“The Shepherd and the Lamb”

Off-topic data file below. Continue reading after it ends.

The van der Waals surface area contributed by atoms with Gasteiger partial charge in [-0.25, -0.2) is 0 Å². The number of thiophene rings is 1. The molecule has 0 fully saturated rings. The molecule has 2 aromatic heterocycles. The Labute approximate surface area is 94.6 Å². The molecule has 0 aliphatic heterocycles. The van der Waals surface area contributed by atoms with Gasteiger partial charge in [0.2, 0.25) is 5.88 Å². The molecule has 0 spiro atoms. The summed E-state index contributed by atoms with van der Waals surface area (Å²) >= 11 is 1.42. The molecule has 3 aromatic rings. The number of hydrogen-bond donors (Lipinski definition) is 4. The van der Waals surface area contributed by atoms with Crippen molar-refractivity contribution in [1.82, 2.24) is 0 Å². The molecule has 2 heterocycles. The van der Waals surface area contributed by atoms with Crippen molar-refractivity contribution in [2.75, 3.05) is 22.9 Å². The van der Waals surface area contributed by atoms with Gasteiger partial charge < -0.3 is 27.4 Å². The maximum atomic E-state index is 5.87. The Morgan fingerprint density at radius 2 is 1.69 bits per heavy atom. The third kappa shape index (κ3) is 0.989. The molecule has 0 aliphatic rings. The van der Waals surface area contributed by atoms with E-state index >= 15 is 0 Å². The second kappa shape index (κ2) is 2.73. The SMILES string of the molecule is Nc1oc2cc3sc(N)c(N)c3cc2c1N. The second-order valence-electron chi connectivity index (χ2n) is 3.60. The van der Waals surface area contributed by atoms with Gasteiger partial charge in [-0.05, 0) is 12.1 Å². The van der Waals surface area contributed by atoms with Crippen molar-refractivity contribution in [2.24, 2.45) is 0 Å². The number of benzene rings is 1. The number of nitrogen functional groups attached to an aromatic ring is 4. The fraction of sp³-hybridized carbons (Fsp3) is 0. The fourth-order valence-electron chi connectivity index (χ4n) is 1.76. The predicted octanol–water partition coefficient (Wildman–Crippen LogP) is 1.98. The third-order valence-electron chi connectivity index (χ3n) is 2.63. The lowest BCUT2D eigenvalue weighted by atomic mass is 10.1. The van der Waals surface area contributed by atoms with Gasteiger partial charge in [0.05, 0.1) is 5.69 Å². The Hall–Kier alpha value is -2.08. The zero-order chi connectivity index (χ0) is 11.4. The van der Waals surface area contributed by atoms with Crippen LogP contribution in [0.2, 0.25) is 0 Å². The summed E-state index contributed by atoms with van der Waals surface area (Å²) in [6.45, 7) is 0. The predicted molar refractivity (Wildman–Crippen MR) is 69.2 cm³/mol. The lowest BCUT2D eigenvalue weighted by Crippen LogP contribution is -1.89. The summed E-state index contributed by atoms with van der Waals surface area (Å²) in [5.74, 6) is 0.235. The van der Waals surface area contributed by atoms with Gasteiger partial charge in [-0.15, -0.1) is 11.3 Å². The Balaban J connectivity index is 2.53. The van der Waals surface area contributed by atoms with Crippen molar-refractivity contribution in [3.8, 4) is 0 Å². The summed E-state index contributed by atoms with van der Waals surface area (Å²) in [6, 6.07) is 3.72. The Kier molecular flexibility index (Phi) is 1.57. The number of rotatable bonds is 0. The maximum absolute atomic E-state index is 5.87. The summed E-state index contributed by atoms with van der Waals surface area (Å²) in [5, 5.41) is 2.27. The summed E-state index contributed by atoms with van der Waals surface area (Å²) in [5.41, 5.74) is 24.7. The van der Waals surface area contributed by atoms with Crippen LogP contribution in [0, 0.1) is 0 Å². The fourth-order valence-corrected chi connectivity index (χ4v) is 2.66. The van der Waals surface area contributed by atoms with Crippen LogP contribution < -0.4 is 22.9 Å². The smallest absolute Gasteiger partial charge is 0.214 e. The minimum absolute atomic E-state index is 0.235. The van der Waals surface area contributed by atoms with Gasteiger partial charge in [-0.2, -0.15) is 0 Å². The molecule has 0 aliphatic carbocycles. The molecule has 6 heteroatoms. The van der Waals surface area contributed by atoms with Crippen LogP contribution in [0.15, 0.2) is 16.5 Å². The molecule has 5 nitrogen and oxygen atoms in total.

Welcome to “Key to the Kingdom.” My name is Bret McCasland. One of the most familiar passages of Scripture is found in the Book of Psalms. You may know it as the 23rd Psalm. The first few lines are, “The Lord is my shepherd. I shall not want. He makes me to lie down in green pastures.” Well, we perhaps know the rest of that psalm. And when we say those words, we think about how indeed the Lord is our shepherd. He takes care of and provides for us in so many ways. We feel protected and loved as His sheep. Those words were written when sheep were the most important animal in the ancient world. They served many different needs. The most important was to be the animal which was sacrificed to God. Hundreds of thousands of sheep were offered as sacrifices for many years. Well, in today's lesson, on “Key to the Kingdom,” we will focus on the roles these sacrificial lambs played. We will also notice how that role was passed on to Jesus Christ, the Son of God. And that is as important to us today as the sheep were to the Israelites of old. And yet, the ultimate purpose of Jesus and His sacrifice is much more significant. I hope you will stay tuned to this station, for the next few minutes, as we think about the sacrifice Jesus made, which lasts for all time. Open your Bible now as we begin to study together.